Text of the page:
Access to Culturally Competent Care for Patients Living with HIV/AIDS
Knowledge and interpersonal skills that allow providers to understand, appreciate, and work with individuals from cultures other than their own. It involves an awareness and acceptance of cultural differences; self-awareness; knowledge of patient’s culture; and adaptation of skills.1
The principles of culturally competent care have been derived from a vast body of knowledge in medical anthropology outlining the relationship between illness, culture, and the individual. Some experts in this field have expressed concern about the “medicalization” of cultural competence into a set of skills and list of behaviors that need to be memorized to be practiced effectively. Because the topic is complex and unique to each patient, it is not well suited to rote memorization and can be difficult to teach. But within the HIV research community many insightful studies have been performed that outline disparities in care for minority populations and propose mechanisms to help bridge the divide between patient and provider and to inform the discussion of how best to teach cultural competence.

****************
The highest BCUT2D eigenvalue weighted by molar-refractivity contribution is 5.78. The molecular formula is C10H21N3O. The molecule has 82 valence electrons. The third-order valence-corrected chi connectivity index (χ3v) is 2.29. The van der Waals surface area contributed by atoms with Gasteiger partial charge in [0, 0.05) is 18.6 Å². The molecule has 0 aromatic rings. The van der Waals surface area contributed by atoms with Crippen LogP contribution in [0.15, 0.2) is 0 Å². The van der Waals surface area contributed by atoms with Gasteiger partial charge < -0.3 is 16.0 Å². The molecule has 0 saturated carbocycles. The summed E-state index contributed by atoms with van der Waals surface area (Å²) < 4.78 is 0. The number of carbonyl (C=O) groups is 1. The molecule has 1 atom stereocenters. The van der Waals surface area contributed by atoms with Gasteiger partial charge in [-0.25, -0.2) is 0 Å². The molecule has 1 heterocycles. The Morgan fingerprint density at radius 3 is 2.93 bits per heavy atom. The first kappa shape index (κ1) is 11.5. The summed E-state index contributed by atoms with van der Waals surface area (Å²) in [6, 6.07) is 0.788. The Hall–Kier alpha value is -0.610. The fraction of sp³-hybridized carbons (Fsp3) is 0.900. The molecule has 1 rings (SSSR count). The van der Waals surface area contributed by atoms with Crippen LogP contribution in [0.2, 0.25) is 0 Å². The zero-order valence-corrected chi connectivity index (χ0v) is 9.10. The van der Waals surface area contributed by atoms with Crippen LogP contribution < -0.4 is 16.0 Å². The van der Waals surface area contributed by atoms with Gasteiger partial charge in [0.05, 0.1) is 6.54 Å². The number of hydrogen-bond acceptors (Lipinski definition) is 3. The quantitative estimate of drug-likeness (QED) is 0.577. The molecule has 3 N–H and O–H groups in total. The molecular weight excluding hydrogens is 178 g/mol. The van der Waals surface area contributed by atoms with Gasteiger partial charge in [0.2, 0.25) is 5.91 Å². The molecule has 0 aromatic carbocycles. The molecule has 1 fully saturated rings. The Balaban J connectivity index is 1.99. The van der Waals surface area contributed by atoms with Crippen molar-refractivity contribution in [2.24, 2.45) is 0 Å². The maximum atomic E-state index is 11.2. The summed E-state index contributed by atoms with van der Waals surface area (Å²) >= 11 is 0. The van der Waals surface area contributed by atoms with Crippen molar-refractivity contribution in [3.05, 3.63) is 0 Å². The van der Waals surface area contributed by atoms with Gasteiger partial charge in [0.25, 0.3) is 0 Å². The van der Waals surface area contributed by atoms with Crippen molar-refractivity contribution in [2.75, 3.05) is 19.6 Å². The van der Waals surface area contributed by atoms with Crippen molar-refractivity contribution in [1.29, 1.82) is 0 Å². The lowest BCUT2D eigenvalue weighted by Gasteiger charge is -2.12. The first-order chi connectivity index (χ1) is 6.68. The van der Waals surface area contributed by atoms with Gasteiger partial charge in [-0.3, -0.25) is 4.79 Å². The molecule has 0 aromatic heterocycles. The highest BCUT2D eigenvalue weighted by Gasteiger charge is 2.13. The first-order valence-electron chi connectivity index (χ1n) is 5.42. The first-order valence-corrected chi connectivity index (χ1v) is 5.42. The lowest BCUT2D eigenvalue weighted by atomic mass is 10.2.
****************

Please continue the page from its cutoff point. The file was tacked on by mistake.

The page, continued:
KeywordsCultural Competence Objective Structure Clinical Examination African American Patient Ancillary Service Interpreter Service
Supported in part by an HIVMA/IDSA Minority Clinical Fellowship Award to Dr. Loida Bonney and by the NIH/NIAID Grant No. 2P30 AI 50409-09 (Emory Centers of AIDS Research).
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